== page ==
Murphy, Geraldine. "Olaudah Equiano: Accidental
Tourist." Eighteenth-Century Studies 27.4 (1994): 551-68
Equiano, the travelee ripped from his family
and culture and westernized perforce, becomes a
traveler himself when he grows up, observing Europe and other continents just as
Europeans had observed Africa. Equiano's journey
from "accidental tourist" to "dissident colonialist"
is a remarkable achievement. His decision to
continue his travels, to gaze at the west as Europeans had gazed
at Africa, may have have engaged him in the imperialist project
despite himself, but it also opened up European identity
to question in ways the west hadn't bargained for . . .
Francis, Elman V. "Olaudah Equiano: A
Profile." Negro History Bulletin 44.2
(June 1981): 31, 43-44
Olaudah Equiano's autobiography reads like an epic . .
. . his perseverance and hard work in improving himself and helping his own people will never be
Marren, Susan. "Between Slavery and Freedom: The
Transgressive Self in Olaudah Equiano's
Autobiography." PMLA 108 (1993): 94-105.
The conflict that Equiano wrestles within the Life—between
his commitment to sepaking as an African for his fellow
Africans and the necessity of speaking as a white
Englishman to make himself credible in eighteenth-century England—is
transcended by the autobiographical I.
Potkay, Adam. "Olaudah Equiano and the Art of
Spiritual Autobiography." Eighteenth-Century
Studies (Summer 1994): 677-92.
[Equiano's life] begins as Eboe-Hebrew pastoral, falls
into Egyptian bondage and the desire for revenge, and ends up a divine comedy, closing on a
Pisgah-sight of the spiritual Canaan. His final home, in the Interesting Narrative,
is thus Christianity and its exegetical methods: methods
that allow him to read his life as a progress, without closing
off the paths that circle back to where he began.
Chinosole. "Tryin' to Get Over: Narrative Posture
in Equiano's Autobiography." The Art of
Slave Narrative: Original Essays in Criticism
and Theory. Ed. John Sekora and Darwin T. Turner. Macomb: Western
Illinois UP, 1982.45-54.
Equiano's narrative posture can be described as
"guerilla tactics" in tryin' to get
over. HIs candid and complex method of narration
shows the psychological horror of slavery and
racism, but even more strongly asserts the buoyancy
of self-regeneration. His contradictions are many
but paradigmatic of his time; his hard-earned insights demand
respect. Relentlessly unfolding his inner life and
shrewdly observing his outer world Equiano's affirmations on
behalf of an oppressed group earn him the title, "guerilla fighter."
"Gorilla tactics" in tryin' to get over identifies the
mimetic function of Equiano's narrative posture: shifts in
points of view, resulting in multiple uses of voice to expose layers
of underlying irony, which are controlled and uncontrolled, conscious
and unconscious. Aesthetically and politically, irony
serves to unconver personal ambivalence and social contradictions,
brushing against and laying bare the dominant
ideologies of his day.
Harris, Sharon M. "Early American Slave
Narratives and the Reconfiguration of Place."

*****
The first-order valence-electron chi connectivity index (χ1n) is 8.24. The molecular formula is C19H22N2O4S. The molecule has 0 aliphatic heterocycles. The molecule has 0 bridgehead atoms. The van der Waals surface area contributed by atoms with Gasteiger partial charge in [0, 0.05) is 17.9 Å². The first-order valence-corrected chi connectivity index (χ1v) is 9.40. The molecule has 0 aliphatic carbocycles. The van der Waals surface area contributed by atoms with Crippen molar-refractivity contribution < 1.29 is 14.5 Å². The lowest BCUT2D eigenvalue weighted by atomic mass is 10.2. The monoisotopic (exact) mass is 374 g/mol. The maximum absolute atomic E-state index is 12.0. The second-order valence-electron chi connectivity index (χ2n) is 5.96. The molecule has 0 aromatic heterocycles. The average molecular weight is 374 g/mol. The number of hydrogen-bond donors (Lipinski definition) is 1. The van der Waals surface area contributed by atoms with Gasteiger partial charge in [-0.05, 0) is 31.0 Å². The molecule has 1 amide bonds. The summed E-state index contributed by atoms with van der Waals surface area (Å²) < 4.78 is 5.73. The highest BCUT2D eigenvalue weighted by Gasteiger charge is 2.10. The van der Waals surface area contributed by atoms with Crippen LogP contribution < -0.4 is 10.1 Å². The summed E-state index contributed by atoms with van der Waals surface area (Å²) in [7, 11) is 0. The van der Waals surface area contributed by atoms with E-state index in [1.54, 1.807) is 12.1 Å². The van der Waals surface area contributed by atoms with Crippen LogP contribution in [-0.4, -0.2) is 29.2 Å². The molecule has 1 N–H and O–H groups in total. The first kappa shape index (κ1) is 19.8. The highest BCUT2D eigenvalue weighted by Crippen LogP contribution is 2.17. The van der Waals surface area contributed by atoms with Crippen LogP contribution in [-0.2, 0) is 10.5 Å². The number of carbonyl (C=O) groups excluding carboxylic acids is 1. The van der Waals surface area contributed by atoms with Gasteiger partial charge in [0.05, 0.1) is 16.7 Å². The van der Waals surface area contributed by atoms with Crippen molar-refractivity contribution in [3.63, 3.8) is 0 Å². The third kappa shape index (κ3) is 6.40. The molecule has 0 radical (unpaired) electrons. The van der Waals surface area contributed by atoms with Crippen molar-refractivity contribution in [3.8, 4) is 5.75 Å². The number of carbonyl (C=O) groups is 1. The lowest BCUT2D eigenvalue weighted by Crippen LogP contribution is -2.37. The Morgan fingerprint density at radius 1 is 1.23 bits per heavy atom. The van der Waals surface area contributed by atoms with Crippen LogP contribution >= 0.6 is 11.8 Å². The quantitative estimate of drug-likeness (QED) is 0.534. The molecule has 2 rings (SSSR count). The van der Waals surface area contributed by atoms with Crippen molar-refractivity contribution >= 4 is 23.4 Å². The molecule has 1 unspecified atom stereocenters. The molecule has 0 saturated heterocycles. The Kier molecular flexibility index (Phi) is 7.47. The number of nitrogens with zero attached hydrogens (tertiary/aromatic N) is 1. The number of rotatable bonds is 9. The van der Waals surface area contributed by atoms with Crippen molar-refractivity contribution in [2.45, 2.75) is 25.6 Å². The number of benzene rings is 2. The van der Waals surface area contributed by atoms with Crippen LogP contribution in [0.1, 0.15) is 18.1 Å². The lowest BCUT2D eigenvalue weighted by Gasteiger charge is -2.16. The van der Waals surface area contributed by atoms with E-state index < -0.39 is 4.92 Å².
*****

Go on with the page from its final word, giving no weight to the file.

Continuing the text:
Journal of the American Studies Association of Texas
21 (October 1990): 15-23.
In Equiano's narrative, one of the earliest of the
more than six thousand known American slave narratives and one of the most popular in the
eighteenth century, he re-places his African
heritage onto American soil. THe result of his
being kidnapped is a movement through various
alien territories which continually forces him to
redefine the meaning of place for a slave.
Orban, Katalin. "Dominant and Submerged
Discourses in The LIfe of Olaudah Equiano (or
Gustavus Vasssa?)." African American Review 27.4 (1993): 655-664.
Although Equiano's embrace of Christianity and Englishness
is certainly not whole-hearted, it should be taken
more seriously than the current critical debate seems
Mtubani, Victor. "The Black in Eighteenth-Century
Britain: African Writers Against Slavery and the
Slave Trade." Phylon 45.2 (June 1984): 85-97.
A study of abolition in the second half of the
eighteenth century should treat seriously the
large contributions made by Africans in England.
It usually has been the tendency to view Africans
in England as mere spectators of their own fate.
Constanzo, Angelo. Surprizing Narrative: Olaudah
Equiano and the Beginnings of Black Autobiography.
New York: Greenwood P., 1987. (In particular, Chapter 4: The
Spiritual Autobiograpy and Slave Narrative of Olaudah Equiano. 41-90.
Equiano is intellligent, clever, and complex. By
making the most of even the slightest opportunities, he achieves numerous roles of
authority. In these roles, he works toward both short-term and long-term goals: he does what he can
for the immediate comfort of those in slavery, and he battles for their ultimate freedom, using whatever appeals—humanitarian,
religious, or economic—will serve his end. To read his story is to be reminded sharply once more of the enormous
social waste that marked the long history of slavery—and of the
indomitable spirit of those who refused to be defeated.
Samuels, Wilfred D. "Disguised Voice in The
Interesting Narrative of Olaudah
Equiano or Gustavus Vassa, the African." Black American
Literature Forum 19 (1985): 64-69.
Equiano's self-portraiture contains ironic and
metaphoric values which upon examination reveal
the dual nature of the thematics and
characterization of his narrative. Fundamentally, it
reveals that in his efforts to build subjectivity in a world of
reification, Equiano reclaims his voice by masking and disguising